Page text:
1941 Chevy Coupe - Cool Cruiser

A '41 That's Built to Run

Tom Lutz May 1, 1999 0 Comment(s)

We all build performance machines for different reasons, whether it's a link to our past, a chance to relive a teenage dream or just the appreciation of days gone by. Every person has a reason that's as different as his or her car. For Prince Herzog of Huntington Beach, California, his reasons for building this 1941 Chevy Coupe are a combination of all of the above, and a few others of his own.

Since he was of driving age, he has been tinkering with cars and trucks of most every vintage, from '37 Fords to full-size Chevy "Sport trucks." His '41 was built to be a reliable runner that he and his wife can hop into and hit the road to a car show or take on an out-of-town, two-day mini-vacation (What most of us call Saturday and Sunday).

After making the initial vehicle purchase, the car was dropped off at Pro Design in Santa Ana, California, where owner Mike Filion and his team of craftsmen, each skilled in their own area of expertise, got busy on the transformation. The first step was, of course, to fully disassemble the vehicle down to a rolling chassis before setting it up on the frame table. Brandon Smith (the chassis guy) stripped the frame down until the two bare framerails remained, grafted a Heidt's Mustang II front crossmember, then added chromed, tubular upper and lower control arms with coil-over shocks and Wilwood disc brakes. Out back, the chassis was fitted with a four-link and Panhard rod, while a narrowed nine-inch rearend stuffed with 4.11 gears and Wilwood disc brakes delivers the power to the wheels. Speaking of wheels, 17 x 8 Budnik Mag-nums run up front, while monster 18 x 10s fill the rear wheelwells. The billet rollers are wrapped in 255/40R17 and 285/35R18 Continental AquaContact rubber bands.

For motivation, Engine Supply, also in Santa Ana, went through the 1994 Corvette LT1 motor to freshen it up, since Prince had plans to put some serious miles on this car. The 4L80E transmission was also gone through and cleaned up before being mated to the LT1. The engine/tranny combo was dropped back between the nearly completed framerails for a trial fit. Tom Dawson (the header guy) built the custom headers that snake around the steering column on the driver's side and between the framerails before the frame was once again torn back down and powdercoated by Olympic Powdercoating. Olympic applied the ceramic coating to the headers, as well.

While the chassis was being built, the Pro Design guys got busy on the body. The stock steel hood center was welded up and the front and rear fenders were narrowed one inch on both sides and welded to the body to tighten up the profile of the car. A custom rear roll pan was also built to fit the narrowed profile. The bumpers were pulled in, then sectioned to wrap around the body for a tighter fit. To maintain a smooth appearance, the filler panels between the bumper and body were shortened up and recontoured to fit the shape of the "new" bumpers. As a finishing touch before going to chrome, the bumper bolt holes were welded up and smoothed out. The keylocks were shaved and all the corners of the doors were rounded off. The body was then put back onto the frame to double check all the clearances and gaps before Michael Bernardo's Body and Paint, in Garden Grove, California, laid down the flawless PPG Isuzu Chariot Red Pearl paint.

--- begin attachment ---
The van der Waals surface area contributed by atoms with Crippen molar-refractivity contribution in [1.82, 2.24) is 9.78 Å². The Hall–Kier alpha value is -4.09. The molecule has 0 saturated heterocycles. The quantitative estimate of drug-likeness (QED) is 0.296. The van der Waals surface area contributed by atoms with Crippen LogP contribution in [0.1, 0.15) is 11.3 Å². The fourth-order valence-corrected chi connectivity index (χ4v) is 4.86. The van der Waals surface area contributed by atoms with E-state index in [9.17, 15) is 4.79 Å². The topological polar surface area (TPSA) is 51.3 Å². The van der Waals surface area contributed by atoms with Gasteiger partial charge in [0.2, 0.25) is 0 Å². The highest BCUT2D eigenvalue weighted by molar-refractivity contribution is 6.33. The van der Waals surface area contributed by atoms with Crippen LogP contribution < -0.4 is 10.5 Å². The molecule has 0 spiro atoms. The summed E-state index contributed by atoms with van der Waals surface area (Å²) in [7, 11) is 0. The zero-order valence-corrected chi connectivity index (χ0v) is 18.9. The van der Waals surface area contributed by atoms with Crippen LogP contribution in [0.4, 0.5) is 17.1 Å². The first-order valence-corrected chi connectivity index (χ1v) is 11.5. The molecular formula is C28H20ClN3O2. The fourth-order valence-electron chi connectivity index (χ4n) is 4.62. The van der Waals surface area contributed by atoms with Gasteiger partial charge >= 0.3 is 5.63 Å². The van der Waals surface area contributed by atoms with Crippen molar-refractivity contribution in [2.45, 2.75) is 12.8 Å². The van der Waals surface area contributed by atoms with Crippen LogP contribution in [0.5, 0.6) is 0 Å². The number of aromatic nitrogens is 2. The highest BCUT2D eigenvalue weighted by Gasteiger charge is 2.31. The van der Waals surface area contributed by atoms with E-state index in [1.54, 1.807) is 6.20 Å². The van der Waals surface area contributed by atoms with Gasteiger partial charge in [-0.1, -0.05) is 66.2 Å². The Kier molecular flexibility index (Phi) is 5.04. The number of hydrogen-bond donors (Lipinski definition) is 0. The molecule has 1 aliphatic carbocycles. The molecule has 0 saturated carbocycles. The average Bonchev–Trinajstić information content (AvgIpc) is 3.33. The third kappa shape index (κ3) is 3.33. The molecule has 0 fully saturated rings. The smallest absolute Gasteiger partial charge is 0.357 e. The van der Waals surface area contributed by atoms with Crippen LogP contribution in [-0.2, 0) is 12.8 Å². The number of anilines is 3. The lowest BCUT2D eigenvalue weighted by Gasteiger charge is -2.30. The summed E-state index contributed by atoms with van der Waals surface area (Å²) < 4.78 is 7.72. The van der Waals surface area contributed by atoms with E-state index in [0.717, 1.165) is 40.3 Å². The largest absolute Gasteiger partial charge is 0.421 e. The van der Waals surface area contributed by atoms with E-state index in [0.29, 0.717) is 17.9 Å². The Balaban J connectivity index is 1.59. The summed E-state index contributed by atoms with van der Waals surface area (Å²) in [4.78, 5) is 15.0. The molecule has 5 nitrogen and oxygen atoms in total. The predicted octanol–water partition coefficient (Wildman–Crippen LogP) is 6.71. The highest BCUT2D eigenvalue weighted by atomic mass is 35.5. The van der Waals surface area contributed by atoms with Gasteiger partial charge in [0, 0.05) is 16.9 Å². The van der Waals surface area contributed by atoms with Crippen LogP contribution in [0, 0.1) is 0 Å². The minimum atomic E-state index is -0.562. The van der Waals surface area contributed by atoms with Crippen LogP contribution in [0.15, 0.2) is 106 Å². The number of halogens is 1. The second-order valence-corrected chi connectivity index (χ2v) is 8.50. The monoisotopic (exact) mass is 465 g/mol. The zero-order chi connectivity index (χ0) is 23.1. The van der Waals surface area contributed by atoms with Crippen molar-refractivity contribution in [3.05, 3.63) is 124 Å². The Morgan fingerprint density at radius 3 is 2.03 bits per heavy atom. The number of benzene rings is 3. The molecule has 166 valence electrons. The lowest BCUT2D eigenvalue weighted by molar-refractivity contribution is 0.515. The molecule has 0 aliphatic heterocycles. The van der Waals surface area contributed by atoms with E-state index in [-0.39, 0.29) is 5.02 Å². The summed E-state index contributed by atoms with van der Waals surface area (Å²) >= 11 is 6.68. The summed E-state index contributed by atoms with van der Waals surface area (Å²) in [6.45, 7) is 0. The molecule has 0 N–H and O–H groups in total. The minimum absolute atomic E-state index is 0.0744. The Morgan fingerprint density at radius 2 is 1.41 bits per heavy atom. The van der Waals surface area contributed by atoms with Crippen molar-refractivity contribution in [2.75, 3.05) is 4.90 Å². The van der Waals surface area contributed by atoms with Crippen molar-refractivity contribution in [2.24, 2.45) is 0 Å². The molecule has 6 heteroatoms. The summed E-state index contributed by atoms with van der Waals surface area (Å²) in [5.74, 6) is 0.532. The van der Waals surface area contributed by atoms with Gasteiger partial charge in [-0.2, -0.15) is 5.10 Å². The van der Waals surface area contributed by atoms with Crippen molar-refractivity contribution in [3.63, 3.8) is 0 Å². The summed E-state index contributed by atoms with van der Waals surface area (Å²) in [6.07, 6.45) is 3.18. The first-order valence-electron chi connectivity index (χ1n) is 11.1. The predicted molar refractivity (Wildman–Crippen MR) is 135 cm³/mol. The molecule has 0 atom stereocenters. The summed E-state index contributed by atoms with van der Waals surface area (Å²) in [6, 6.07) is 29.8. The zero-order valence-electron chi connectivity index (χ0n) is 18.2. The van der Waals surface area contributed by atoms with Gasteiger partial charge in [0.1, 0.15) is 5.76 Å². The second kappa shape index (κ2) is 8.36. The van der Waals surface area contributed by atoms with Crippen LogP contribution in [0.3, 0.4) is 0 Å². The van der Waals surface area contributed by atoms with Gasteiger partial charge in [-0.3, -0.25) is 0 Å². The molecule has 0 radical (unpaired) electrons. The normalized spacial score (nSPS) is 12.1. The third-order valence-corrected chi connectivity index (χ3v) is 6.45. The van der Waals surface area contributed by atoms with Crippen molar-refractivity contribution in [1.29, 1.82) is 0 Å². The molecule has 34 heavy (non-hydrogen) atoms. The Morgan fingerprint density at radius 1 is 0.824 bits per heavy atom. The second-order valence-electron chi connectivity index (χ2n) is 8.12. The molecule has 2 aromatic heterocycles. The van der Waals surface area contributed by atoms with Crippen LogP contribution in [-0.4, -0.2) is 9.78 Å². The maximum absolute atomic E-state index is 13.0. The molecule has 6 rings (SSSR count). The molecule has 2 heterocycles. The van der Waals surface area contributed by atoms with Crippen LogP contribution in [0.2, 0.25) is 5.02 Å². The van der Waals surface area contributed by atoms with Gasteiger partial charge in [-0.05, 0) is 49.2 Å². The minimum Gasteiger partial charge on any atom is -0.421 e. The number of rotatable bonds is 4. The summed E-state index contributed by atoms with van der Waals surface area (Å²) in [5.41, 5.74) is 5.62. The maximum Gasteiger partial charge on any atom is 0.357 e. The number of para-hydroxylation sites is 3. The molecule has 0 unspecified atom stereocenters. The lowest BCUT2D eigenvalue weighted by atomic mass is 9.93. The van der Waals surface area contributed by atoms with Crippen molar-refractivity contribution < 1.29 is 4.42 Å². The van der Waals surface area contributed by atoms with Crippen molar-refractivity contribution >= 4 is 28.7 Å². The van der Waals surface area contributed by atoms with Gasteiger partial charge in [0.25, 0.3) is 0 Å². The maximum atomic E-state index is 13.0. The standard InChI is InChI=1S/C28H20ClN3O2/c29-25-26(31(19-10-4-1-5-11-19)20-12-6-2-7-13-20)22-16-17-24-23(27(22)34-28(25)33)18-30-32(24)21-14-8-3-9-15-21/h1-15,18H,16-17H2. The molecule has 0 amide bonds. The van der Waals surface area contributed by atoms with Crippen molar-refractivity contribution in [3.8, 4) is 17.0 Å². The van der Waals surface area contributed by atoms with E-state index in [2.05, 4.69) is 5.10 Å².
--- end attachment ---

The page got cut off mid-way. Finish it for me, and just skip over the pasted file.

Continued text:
On the interior of the coupe, Pro Design reworked the stock dash to accommodate the Dakota Digital gauges and Vintage Air A/C controls. The tach and speedo are behind the two center openings and the remainder of the gauges stretch out behind a piece of flush-mounted smoked Plexiglas. To pull this modification off, the stock chrome pieces on the dash had to be meticulously re-made to fit the new shape of the dash. Prince, who owns a company building flight simulation models, used a CNC router to carve the center console out of a solid block of foam before laminating it in fiberglass. Dave Preciado (the electrical guy at Pro Design) wired the entire car using a Wire Works 18-circuit panel and a Street & Performance LT1 harness for the fuel injection and transmission controls. Dave also installed the Clarion stereo system with Soundstream amplifiers and speakers through the interior. A Clarion six-disc CD changer in the trunk also provides additional listening enjoyment for Prince on those weekend get aways.

Bill's Custom Upholstery in Brea, California, handled the '41's upholstery needs. The floor was covered in tan Mercedes wool carpet, while the door panels, 1993 Camaro power seats, and center console were covered in a matching tan leather and tweed. Bill also trimmed the trunk, using more wool carpet, tan leather, and tweed. To finish off the interior, Bill wrapped the Budnik Apex steering wheel in the same tan leather that covers the rest of the car.

With about a year of build time, Prince was more than anxious to get his car out on the open road and start driving it as Jason Green (Pro Design's re-assembly guy) was ironing out the final bugs before the car hit the pavement. Now that the car is finished, the guys at Pro Design are having a hard time getting a hold of him to answer some questions about his stretched, chopped, and turbocharged '37 Ford coupe they're building for him. And he's threatening to drive it just as much as his '41!

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